After being absent from the cultural calendar in 2016, the German Film Festival organised by the German Maltese Circle is back this year with its 8th edition at a new venue and in an extended format.
A total of eight films representing a wide spectrum of recent German cinema will be screened between the 22nd and 26th November 2017 at the Embassy Cinema in Valletta.
This year the festival will introduce a Young German Cinema section, where two aspiring directors will present their debut films at the festival and will engage in a discussion with the audience after the screenings. On Friday 24th, Austrian director Adrian Goiginger will present his touching debut film The Best of All Worlds based on his own experience growing up as a child of a mother addicted to drugs.
On Saturday, 25th November, Luise Brinkman’s debut film Beat Beat Heart will be screened in presence of the director. This is feel-good low-budget summer comedy film about finding true love in times of Tinder and other dating portals.
This year’s festival features a high proportion of films by female directors. The festival kicks off with Maria Schrader’s historical episode film Stefan Zweig – Farewell to Europe. This beautifully shot film portraits the Austrian author at the height of his worldwide fame as he is driven into exile in South America and New York.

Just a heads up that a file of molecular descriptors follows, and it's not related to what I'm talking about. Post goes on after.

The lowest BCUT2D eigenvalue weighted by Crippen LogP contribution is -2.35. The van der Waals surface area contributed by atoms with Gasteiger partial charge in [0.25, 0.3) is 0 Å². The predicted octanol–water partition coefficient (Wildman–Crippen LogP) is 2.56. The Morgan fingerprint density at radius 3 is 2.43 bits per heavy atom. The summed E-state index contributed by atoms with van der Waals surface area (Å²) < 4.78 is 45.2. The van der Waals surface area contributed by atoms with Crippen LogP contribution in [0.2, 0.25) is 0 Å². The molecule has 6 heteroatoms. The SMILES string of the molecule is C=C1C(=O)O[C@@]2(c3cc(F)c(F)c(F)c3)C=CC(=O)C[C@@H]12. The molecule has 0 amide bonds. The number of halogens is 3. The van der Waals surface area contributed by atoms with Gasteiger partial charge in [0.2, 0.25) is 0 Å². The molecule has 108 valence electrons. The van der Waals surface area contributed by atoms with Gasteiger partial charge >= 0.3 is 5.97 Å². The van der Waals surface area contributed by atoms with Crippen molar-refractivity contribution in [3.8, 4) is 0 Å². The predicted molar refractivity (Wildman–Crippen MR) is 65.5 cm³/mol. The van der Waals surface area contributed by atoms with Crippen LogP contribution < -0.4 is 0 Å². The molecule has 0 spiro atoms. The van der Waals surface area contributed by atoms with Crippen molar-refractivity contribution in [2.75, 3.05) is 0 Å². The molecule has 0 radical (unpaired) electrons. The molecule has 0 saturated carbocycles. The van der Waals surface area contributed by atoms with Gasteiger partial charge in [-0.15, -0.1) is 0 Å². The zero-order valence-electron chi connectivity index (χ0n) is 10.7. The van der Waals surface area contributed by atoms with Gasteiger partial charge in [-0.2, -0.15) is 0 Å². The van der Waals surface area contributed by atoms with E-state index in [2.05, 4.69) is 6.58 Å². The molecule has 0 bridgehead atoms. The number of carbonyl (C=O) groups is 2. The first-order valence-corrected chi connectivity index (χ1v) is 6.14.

The festival also features the award-winning, controversial yet fascinating movie Wild by Nicolette Krebitz, which tells the bizarre story of a young woman falling in love at first sight with a wolf. 24 Weeks, a drama by Anne Zohra Berrached, rounds off the female-centric films and challenges the audience by portraying the moral conflict of a young woman who learns six months into pregnancy that her child will be severely disabled.
A Heavy Heart is a powerful portrait of an ex-boxer suffering from the fatal neural disease ALS. The film is directed by student Academy Award Winner Thomas Stuber. The festival selection is completed with the multi-award-winning Victoria by Sebastion Shipper. This is impressive in that it is a film that has been shot in just one single continuous take, which demands extraordinary skills and a high level of improvisation from the director, actors and camera people alike.
The festival will once again offer a matinee film for the younger audience, this year featuring At Eye Level by Evi Goldbrunner and Joachim Dollhopf. In this touching tale, 11-year-old Michi, searches for his real dad, only to realise that he is a dwarf and not the father he wanted to impress the other kids with.
For more information visit: https://www.germanmaltesecircle.org/german_film_festival/